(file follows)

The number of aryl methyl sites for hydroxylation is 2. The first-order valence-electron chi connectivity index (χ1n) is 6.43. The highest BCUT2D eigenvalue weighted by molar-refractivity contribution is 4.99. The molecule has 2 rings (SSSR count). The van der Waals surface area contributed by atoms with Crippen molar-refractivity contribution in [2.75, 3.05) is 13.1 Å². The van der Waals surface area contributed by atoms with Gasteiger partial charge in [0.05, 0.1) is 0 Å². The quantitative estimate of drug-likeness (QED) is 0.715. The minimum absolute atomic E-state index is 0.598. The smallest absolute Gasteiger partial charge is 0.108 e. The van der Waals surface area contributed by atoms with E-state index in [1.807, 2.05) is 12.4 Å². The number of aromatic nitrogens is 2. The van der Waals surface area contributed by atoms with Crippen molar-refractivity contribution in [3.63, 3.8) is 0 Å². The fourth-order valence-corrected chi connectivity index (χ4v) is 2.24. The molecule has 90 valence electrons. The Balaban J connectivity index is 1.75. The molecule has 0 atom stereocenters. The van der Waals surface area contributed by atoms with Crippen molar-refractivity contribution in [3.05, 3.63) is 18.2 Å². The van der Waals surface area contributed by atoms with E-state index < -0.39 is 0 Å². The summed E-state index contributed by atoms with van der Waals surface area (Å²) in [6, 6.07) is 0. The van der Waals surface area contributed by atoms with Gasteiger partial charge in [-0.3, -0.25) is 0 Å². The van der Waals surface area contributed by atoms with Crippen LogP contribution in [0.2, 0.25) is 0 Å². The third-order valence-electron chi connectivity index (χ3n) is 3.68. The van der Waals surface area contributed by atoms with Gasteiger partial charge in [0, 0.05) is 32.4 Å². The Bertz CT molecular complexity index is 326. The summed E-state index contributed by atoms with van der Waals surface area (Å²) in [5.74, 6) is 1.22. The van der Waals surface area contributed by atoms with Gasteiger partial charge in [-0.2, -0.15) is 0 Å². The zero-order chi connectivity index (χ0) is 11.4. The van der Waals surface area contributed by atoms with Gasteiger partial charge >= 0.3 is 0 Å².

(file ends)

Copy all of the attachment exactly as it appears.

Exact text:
The number of aryl methyl sites for hydroxylation is 2. The first-order valence-electron chi connectivity index (χ1n) is 6.43. The highest BCUT2D eigenvalue weighted by molar-refractivity contribution is 4.99. The molecule has 2 rings (SSSR count). The van der Waals surface area contributed by atoms with Crippen molar-refractivity contribution in [2.75, 3.05) is 13.1 Å². The van der Waals surface area contributed by atoms with Gasteiger partial charge in [0.05, 0.1) is 0 Å². The quantitative estimate of drug-likeness (QED) is 0.715. The minimum absolute atomic E-state index is 0.598. The smallest absolute Gasteiger partial charge is 0.108 e. The van der Waals surface area contributed by atoms with E-state index in [1.807, 2.05) is 12.4 Å². The number of aromatic nitrogens is 2. The van der Waals surface area contributed by atoms with Crippen molar-refractivity contribution in [3.63, 3.8) is 0 Å². The fourth-order valence-corrected chi connectivity index (χ4v) is 2.24. The molecule has 90 valence electrons. The Balaban J connectivity index is 1.75. The molecule has 0 atom stereocenters. The van der Waals surface area contributed by atoms with Crippen molar-refractivity contribution in [3.05, 3.63) is 18.2 Å². The van der Waals surface area contributed by atoms with E-state index < -0.39 is 0 Å². The summed E-state index contributed by atoms with van der Waals surface area (Å²) in [6, 6.07) is 0. The van der Waals surface area contributed by atoms with Gasteiger partial charge in [-0.3, -0.25) is 0 Å². The van der Waals surface area contributed by atoms with Crippen LogP contribution in [0.2, 0.25) is 0 Å². The third-order valence-electron chi connectivity index (χ3n) is 3.68. The van der Waals surface area contributed by atoms with Gasteiger partial charge in [0, 0.05) is 32.4 Å². The Bertz CT molecular complexity index is 326. The summed E-state index contributed by atoms with van der Waals surface area (Å²) in [5.74, 6) is 1.22. The van der Waals surface area contributed by atoms with Gasteiger partial charge in [-0.2, -0.15) is 0 Å². The zero-order chi connectivity index (χ0) is 11.4. The van der Waals surface area contributed by atoms with Gasteiger partial charge >= 0.3 is 0 Å².